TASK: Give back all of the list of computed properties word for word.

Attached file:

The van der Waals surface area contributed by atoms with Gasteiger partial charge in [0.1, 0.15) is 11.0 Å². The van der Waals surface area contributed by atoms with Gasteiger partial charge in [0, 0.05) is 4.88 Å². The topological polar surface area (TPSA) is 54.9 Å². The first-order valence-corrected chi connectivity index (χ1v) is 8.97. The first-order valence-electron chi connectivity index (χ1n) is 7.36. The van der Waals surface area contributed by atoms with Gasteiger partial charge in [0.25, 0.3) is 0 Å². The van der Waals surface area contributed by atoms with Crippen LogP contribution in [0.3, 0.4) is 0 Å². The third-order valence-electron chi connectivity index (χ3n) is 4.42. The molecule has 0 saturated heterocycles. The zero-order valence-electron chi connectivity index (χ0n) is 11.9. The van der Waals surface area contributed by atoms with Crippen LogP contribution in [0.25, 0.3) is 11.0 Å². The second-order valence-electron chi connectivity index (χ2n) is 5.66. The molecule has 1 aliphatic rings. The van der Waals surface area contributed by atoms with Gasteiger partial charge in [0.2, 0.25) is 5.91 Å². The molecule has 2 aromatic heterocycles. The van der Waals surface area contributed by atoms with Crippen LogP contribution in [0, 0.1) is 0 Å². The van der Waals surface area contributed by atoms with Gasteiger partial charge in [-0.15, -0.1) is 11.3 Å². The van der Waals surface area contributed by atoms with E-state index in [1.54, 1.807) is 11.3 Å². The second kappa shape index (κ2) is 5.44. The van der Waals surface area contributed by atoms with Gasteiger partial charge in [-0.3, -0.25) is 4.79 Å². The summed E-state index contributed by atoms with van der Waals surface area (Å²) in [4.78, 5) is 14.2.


The van der Waals surface area contributed by atoms with Gasteiger partial charge in [0.1, 0.15) is 11.0 Å². The van der Waals surface area contributed by atoms with Gasteiger partial charge in [0, 0.05) is 4.88 Å². The topological polar surface area (TPSA) is 54.9 Å². The first-order valence-corrected chi connectivity index (χ1v) is 8.97. The first-order valence-electron chi connectivity index (χ1n) is 7.36. The van der Waals surface area contributed by atoms with Gasteiger partial charge in [0.25, 0.3) is 0 Å². The van der Waals surface area contributed by atoms with Crippen LogP contribution in [0.3, 0.4) is 0 Å². The third-order valence-electron chi connectivity index (χ3n) is 4.42. The molecule has 0 saturated heterocycles. The zero-order valence-electron chi connectivity index (χ0n) is 11.9. The van der Waals surface area contributed by atoms with Crippen LogP contribution in [0.25, 0.3) is 11.0 Å². The second-order valence-electron chi connectivity index (χ2n) is 5.66. The molecule has 1 aliphatic rings. The van der Waals surface area contributed by atoms with Gasteiger partial charge in [0.2, 0.25) is 5.91 Å². The molecule has 2 aromatic heterocycles. The van der Waals surface area contributed by atoms with Crippen LogP contribution in [0, 0.1) is 0 Å². The van der Waals surface area contributed by atoms with Gasteiger partial charge in [-0.15, -0.1) is 11.3 Å². The van der Waals surface area contributed by atoms with E-state index in [1.54, 1.807) is 11.3 Å². The second kappa shape index (κ2) is 5.44. The van der Waals surface area contributed by atoms with Gasteiger partial charge in [-0.3, -0.25) is 4.79 Å². The summed E-state index contributed by atoms with van der Waals surface area (Å²) in [4.78, 5) is 14.2.